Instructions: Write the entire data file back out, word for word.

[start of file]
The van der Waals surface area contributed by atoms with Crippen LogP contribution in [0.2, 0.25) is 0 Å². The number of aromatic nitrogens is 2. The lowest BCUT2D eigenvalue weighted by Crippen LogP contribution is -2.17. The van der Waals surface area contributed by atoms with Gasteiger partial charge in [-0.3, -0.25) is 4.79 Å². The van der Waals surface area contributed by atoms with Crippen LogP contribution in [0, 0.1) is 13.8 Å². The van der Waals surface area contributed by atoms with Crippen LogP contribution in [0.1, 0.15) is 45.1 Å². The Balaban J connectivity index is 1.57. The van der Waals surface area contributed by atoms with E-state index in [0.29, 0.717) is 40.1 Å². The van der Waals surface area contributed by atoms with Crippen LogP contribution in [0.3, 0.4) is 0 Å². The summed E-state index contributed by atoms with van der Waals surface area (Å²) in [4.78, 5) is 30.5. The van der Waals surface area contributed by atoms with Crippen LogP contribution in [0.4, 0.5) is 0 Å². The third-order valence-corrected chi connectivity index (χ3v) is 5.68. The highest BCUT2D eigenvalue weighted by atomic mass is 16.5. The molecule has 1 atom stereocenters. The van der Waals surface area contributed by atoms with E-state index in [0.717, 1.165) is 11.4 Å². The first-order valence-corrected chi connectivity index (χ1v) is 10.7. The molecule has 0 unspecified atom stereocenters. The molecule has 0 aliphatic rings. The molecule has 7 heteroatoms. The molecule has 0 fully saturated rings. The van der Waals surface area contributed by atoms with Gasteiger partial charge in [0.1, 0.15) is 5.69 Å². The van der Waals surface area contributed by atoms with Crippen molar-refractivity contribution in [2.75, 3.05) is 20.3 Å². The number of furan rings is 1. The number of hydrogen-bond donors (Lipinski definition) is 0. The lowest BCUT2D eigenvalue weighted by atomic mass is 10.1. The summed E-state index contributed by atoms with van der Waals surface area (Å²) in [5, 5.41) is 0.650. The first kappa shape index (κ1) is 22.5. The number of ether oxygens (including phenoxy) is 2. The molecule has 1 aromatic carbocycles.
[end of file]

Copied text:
The van der Waals surface area contributed by atoms with Crippen LogP contribution in [0.2, 0.25) is 0 Å². The number of aromatic nitrogens is 2. The lowest BCUT2D eigenvalue weighted by Crippen LogP contribution is -2.17. The van der Waals surface area contributed by atoms with Gasteiger partial charge in [-0.3, -0.25) is 4.79 Å². The van der Waals surface area contributed by atoms with Crippen LogP contribution in [0, 0.1) is 13.8 Å². The van der Waals surface area contributed by atoms with Crippen LogP contribution in [0.1, 0.15) is 45.1 Å². The Balaban J connectivity index is 1.57. The van der Waals surface area contributed by atoms with E-state index in [0.29, 0.717) is 40.1 Å². The van der Waals surface area contributed by atoms with Crippen LogP contribution in [0.3, 0.4) is 0 Å². The summed E-state index contributed by atoms with van der Waals surface area (Å²) in [4.78, 5) is 30.5. The van der Waals surface area contributed by atoms with Crippen LogP contribution in [0.4, 0.5) is 0 Å². The third-order valence-corrected chi connectivity index (χ3v) is 5.68. The highest BCUT2D eigenvalue weighted by atomic mass is 16.5. The molecule has 1 atom stereocenters. The van der Waals surface area contributed by atoms with E-state index in [0.717, 1.165) is 11.4 Å². The first-order valence-corrected chi connectivity index (χ1v) is 10.7. The molecule has 0 unspecified atom stereocenters. The molecule has 0 aliphatic rings. The molecule has 7 heteroatoms. The molecule has 0 fully saturated rings. The van der Waals surface area contributed by atoms with Gasteiger partial charge in [0.1, 0.15) is 5.69 Å². The van der Waals surface area contributed by atoms with Crippen molar-refractivity contribution in [2.75, 3.05) is 20.3 Å². The number of furan rings is 1. The number of hydrogen-bond donors (Lipinski definition) is 0. The lowest BCUT2D eigenvalue weighted by atomic mass is 10.1. The summed E-state index contributed by atoms with van der Waals surface area (Å²) in [5, 5.41) is 0.650. The first kappa shape index (κ1) is 22.5. The number of ether oxygens (including phenoxy) is 2. The molecule has 1 aromatic carbocycles.